Luke Milton
March 13, 2020

Luke’s Well + Good article - Anarobic vs. Aerobic

When it comes to our workouts, we tend to compartmentalize them into strength training or cardio (with a little stretching and recovery thrown in for good measure). But another way to think about them is whether they are aerobic (things like jogging, spinning, etc) or anaerobic (a Tabata workout, for example). The most basic way to describe the difference lies in the oxygen consumption associated with each. “Aerobic exercise is when you exercise with oxygen, and anaerobic exercise is done without oxygen,” says Luke Milton, celebrity trainer and founder of Training Mate.

To understand how each impacts your body and your fitness game, we’ve asked fitness trainers to give us the down-low on aerobic vs anaerobic exercise, plus how much you should be getting of each.

Aerobic vs anaerobic exercise “Your body has the ability to create energy in order to produce motion and activity without the need for consuming oxygen,” says Fhitting Room trainer Ben Lauder-Dykes of anaerobic exercise. “Aerobic is the opposite, so these are activities and energy systems, which can only be created when oxygen is present.” As you could imagine, operating without oxygen can’t last for that long of a time (considering the fact that we need oxygen in order to, um, live). “If you want to pick something heavy up really quickly, your body uses the anaerobic system, because it can produce power quickly,” says Lauder-Dykes. “You can lift a few items where you’re not relying on that lag time, waiting for your body to consume oxygen.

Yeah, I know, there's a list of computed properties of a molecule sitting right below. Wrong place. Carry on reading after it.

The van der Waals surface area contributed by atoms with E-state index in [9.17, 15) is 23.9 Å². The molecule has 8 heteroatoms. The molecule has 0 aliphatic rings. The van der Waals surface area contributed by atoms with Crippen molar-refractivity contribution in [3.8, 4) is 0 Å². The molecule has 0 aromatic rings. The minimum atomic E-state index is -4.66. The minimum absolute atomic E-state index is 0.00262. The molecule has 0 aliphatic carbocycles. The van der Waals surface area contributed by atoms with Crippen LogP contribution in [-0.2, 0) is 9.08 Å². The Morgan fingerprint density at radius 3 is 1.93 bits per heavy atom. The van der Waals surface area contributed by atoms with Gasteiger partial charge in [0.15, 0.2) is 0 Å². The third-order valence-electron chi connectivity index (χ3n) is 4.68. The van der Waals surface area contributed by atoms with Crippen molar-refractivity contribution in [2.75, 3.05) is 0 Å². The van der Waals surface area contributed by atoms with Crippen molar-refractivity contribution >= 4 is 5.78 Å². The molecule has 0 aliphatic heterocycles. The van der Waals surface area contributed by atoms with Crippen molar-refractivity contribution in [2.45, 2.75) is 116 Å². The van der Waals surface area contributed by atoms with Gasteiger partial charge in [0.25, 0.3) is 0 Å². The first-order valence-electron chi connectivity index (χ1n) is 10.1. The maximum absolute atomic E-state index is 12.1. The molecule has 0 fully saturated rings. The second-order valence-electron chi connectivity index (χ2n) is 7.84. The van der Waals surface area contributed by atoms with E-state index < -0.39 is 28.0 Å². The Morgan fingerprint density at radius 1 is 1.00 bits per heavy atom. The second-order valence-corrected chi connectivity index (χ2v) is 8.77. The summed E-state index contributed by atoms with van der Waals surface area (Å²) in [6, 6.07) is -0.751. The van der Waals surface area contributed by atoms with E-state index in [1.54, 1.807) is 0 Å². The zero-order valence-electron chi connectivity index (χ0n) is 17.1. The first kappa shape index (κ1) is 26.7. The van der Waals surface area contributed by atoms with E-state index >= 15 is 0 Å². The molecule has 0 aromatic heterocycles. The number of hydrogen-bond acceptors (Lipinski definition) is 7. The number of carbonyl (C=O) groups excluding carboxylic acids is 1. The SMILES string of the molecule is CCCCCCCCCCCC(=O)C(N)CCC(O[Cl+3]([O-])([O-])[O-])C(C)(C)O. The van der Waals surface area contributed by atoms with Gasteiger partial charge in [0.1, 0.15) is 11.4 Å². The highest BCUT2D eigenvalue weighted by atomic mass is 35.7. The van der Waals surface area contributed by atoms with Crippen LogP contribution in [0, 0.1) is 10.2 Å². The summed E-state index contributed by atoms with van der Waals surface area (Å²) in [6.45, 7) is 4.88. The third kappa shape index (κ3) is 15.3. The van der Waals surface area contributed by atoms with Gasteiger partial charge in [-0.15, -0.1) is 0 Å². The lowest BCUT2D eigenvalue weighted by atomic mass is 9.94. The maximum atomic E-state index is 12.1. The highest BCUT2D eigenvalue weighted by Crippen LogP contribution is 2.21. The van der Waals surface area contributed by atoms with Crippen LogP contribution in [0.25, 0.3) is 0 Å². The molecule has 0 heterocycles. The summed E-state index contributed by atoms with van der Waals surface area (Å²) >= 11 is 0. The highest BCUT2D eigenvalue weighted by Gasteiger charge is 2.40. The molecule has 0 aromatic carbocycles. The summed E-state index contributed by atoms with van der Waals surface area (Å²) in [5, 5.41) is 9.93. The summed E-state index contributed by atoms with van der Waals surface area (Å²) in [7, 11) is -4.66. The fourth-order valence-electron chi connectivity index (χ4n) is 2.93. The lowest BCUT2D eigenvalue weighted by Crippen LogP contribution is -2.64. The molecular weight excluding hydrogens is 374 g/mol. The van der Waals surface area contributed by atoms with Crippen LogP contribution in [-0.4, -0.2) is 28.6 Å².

So, when our bodies are using muscular function to produce force, we have an energy system that allows us to produce more power and do that without relying on the external energy source of oxygen being present.”

To put this into perspective, the shorter the burst of energy, the more likely you are to have anaerobic exercise, while the longer your form of fitness stretches, the more likely you are to switch into aerobic exercise. “Think about going for a run and going as fast as you can,” says Lauder-Dykes.

For about 10 to 30 seconds, he says, you’d be able to maintain the highest level of intensity, but then your heart rate would shoot up and that energy would be depleted, and you’d need to re-oxygenate your cells. “This is when you go into aerobic training, where the intensity is lower and you’re not exhausting the muscles,” he says. “It involves running on a continuous loop where you have time to inhale oxygen and transport it throughout your body.”


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